During this holiday season I was fortunate enough to witness a miracle. Granted only a nutritionist or the parent of a picky eater would consider the event extraordinary: I converted at least five coworkers to cauliflower admirers.
It was the workplace potluck Thanksgiving. The holiday table was covered with turkey, ham and many gooey, saucy sides. Sitting in the back, not prime real estate, was my offering. It is an occupational hazard that anything a nutritionist brings to an event is surveyed for its “healthiness.’’ In reality we put deliciousness and nutrition on equal footing. That morning I had prepared roasted cauliflower with olive oil, salt, pepper and nutmeg. This was a recipe from Ellie Krieger’s The Food You Crave, Luscious Recipes for a Healthy Life (Taunton Press).
I needed to do some public relations for my cauliflower. I never mentioned health. The perfect texture, the surprise of nutmeg and the hint of olive oil were my selling points. I heard the range of comments from I’ve never liked cauliflower to I don’t eat vegetables. With coaxing, however, a good number of my coworkers tasted the cauliflower; they were shocked it tasted so good. And at least five requested the recipe.
Too many people have tasted only plain, mushy or poorly prepared vegetables. With one bad experience, they’ve rejected a delicious and yes nutritious food group. Fresh vegetables prepared with the right spices and cooked at the right temperature and time burst with vibrant flavor. And every herb you add, from allspice to thyme, has a health benefit. In my dish, the nutmeg kills the bacteria that cause bad breath.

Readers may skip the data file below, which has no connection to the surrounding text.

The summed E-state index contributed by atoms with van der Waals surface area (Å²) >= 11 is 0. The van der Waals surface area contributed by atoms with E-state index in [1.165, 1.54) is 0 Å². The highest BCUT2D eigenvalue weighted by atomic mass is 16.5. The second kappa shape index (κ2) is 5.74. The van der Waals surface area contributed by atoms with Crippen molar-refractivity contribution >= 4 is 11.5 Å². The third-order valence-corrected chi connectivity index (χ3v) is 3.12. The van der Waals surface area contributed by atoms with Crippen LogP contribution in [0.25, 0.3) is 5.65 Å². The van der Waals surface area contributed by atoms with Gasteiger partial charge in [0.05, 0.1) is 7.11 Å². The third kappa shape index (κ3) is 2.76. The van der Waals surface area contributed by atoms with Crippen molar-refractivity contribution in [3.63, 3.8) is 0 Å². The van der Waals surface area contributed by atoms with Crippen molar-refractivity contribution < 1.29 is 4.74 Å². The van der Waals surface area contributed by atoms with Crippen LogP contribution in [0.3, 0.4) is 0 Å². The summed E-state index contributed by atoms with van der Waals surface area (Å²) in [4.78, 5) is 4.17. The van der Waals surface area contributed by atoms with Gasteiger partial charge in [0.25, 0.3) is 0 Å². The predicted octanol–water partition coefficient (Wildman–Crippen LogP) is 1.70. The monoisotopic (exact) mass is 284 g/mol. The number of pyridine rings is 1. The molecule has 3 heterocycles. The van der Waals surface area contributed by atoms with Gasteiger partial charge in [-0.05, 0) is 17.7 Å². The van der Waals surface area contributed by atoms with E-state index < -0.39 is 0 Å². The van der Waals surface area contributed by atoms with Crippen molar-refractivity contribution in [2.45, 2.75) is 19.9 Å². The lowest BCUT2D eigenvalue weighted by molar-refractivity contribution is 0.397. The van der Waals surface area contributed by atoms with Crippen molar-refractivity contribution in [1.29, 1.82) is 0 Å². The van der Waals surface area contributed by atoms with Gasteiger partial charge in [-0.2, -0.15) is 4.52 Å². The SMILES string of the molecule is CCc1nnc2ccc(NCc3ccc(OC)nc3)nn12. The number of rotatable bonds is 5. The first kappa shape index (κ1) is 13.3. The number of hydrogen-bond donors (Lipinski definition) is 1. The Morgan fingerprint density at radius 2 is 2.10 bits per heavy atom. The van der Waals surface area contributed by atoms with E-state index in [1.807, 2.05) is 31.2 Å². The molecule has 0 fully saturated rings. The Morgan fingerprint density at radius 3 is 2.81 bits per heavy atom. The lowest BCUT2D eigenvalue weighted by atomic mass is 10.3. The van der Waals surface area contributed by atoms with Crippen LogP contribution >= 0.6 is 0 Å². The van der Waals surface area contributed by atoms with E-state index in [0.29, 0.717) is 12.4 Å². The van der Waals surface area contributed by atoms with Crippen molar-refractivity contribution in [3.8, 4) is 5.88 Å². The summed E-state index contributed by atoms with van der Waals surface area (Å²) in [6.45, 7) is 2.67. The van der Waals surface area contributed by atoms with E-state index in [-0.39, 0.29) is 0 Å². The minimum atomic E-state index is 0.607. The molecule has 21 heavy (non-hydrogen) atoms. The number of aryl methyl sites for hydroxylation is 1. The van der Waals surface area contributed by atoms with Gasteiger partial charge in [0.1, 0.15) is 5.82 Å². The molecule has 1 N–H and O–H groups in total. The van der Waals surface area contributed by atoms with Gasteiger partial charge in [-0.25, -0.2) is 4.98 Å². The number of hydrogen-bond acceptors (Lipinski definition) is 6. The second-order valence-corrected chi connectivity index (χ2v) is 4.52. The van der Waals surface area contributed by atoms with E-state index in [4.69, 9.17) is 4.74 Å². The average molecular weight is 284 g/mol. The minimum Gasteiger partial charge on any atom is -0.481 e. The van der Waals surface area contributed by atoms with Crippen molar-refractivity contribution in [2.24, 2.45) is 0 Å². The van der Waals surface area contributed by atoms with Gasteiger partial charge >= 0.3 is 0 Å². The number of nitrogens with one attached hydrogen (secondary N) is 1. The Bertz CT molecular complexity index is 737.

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Pick up a new vegetable at the market and search the web for an appealing recipe. A starting point for recipes is www.elliekreiger.com and www.spiceadvice.com. Said Mark Twain: “Cauliflower is cabbage with a college education.” Sounds good to me.
Sheah Rarback is a registered dietitian on the faculty of the University of Miami Leonard M. Miller School of Medicine. Follow her on Twitter @sheahrarback.